But that was before his mother, the empress, packed him off to a backwater planet and he found himself shipwrecked on the planet Marduk, with jungles full of damnbeasts, killerpillars, carnivorous plants, and barbarian hordes of bad disposition. Fortunately, Roger had an ace in the hole: Bravo Company of Bronze Battalion of the Empress' Own Regiment. Now all Roger has to do is hike halfway around the planet, capture a spaceport from the Bad Guys, commandeer a starship, and go home.
Don't miss the rest of the action in the Prince Roger Series.
©2001 David Weber and John Ringo; (P)2005 Blackstone Audiobooks
"Sure to please....Superb storytelling." (Publishers Weekly)
This is a combined story of a coming of age and a military(marine to be exact) scifi. Because I started to reread Honorverse, I wanted to try the other stories Weber wrote. I'm glad I picked this book up. It's a non-stop action packed adventure story of a wild planet by a group of elite marines protecting a spoiled prince. By the end of the book the prince becomes less annoying and shows surprising( a bit too easy) amount of depth and strength as well as a promise as a future leader. Only thing that bothered me was the amount of blood and carnage that seem to be necessary with these kind of military novels. If one can get through those scenes, it's a very entertaining book.
In pursuit of truth, justice, and an end to spoilers!
I tried this because I’d heard it compared to Bujold’s Vorkosigan series. Nope, they both take place in the space-faring future but that’s it. I knew this was going to be hard sci-fi and I tend more towards character-driven work, but yikes!
If you really like sitting around bantering about engines and false physics for long stretches of time, and wouldn’t mind being a nonparticipant in the conversation, then this book may be for you. Don’t worry, the storyline won’t interfere with all the talk of nuts and bolts – you’ll mostly just get quickie updates on what happened after the fact.
That’s what drove me nuts (without the bolts). Every time it looked like we were going to get see an exciting bit of the plot as it happened, the main character would leave the area and take us away with him. We’d hear a few sentences on the outcome later. Really! It was like getting constant teasers about how much fun the book could have been but wasn’t. The authors were trying to drive home what a useless bit of fluff Prince Roger started out to be, so every time he skipped out on the action, so did we.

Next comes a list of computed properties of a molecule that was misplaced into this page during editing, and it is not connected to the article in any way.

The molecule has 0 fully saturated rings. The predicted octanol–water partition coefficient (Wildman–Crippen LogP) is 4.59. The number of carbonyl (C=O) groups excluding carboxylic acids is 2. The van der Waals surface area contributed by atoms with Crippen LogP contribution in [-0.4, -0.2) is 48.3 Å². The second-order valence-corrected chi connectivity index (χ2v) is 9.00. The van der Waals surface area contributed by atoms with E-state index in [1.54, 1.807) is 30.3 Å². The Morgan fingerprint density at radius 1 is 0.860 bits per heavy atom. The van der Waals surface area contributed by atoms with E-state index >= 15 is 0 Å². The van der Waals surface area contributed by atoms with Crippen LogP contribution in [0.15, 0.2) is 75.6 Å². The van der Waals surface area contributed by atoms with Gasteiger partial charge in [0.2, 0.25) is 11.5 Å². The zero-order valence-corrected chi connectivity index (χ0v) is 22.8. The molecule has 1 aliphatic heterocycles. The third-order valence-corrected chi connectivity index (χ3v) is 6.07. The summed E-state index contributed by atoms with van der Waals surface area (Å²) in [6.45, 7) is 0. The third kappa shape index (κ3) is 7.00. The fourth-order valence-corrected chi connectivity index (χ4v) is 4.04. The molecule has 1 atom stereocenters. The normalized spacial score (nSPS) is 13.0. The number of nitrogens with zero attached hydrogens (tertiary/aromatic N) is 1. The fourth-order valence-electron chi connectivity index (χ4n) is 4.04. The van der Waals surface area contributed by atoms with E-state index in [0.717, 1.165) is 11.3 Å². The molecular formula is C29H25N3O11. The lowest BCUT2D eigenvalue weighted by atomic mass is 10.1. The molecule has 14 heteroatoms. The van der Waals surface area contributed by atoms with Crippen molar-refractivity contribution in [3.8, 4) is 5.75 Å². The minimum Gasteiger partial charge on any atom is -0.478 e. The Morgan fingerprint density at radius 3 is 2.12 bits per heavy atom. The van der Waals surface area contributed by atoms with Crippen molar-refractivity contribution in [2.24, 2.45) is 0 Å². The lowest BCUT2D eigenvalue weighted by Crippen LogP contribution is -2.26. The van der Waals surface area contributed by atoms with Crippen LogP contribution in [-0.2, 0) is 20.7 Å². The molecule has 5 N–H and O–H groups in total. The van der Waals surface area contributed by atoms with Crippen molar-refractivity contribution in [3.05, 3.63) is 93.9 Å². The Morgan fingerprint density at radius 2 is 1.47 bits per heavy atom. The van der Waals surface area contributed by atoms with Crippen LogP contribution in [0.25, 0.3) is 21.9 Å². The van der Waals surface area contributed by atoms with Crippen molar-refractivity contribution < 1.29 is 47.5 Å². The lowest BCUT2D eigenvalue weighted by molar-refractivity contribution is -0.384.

So the book started out like a spaceship parts registry with a lot about Roger’s primping and fussing, and then later moved on to something like a detailed map and customs guidebook with a lot about Roger’s primping and fussing. But hey, those authors really knew their maps!
And here is where I confess that this is one of the only audios out of hundreds I never finished. I made it about three-quarters of the way through and then realized I’d been turning to the radio instead of my mp3 player for over a week. I liberated my player and moved on. No complaint about the narrator – the sample is a good representation of his reading style. His voice is a little low to give him much range for voice work, but he does a good job.
Overall, hardcore hard sci-fi junkies only! Others need not apply. I take it that’s why this book is so highly rated here at audible – most people caught the memo and knew before downloading whether or not they’d like the book.
Audiobook Junkie... Love all types of Science Fiction
I am not a big fan of space science fiction stories. I tend to like more fantasy driven science fiction novels that include magic. However, this novel is an exception. The book seems like a cross between star wars and starship troopers. The reader is excellent, the characters are likable and the story plot is engaging. The march upcountry is about an arrogant prince who is forced into a situation where he must cross an alien planet full of hostile creatures. His character develops along the way and soon you'll find yourself rooting for his success. Give it a try, it's only a credit!
I really like john ringo, and teamed up with david weber who i have never read but cant wait to listen to some of his books now. the story was really good real good survival tactics and creative idea that is well formed makes for a great listen. this narrator needs to be ranked among some of the best out there. his voices are great you can tell what character by the voice all the time. he really nailed female voices. i have listened to all 4 in the series now. there are all very good.
I like Jack Reacher style characters regardless of setting. Put them in outer space, in modern America, in a military setting, on an alien planet... no worries. Book has non moralistic vigilante-justice? Sign me up! (oh, I read urban fantasy, soft and hard sci-fi, trashy vampire and zombie novels too)
The narrator is very good. His female voices are distinct but not annoying and the characters are distinguishable by tone alone.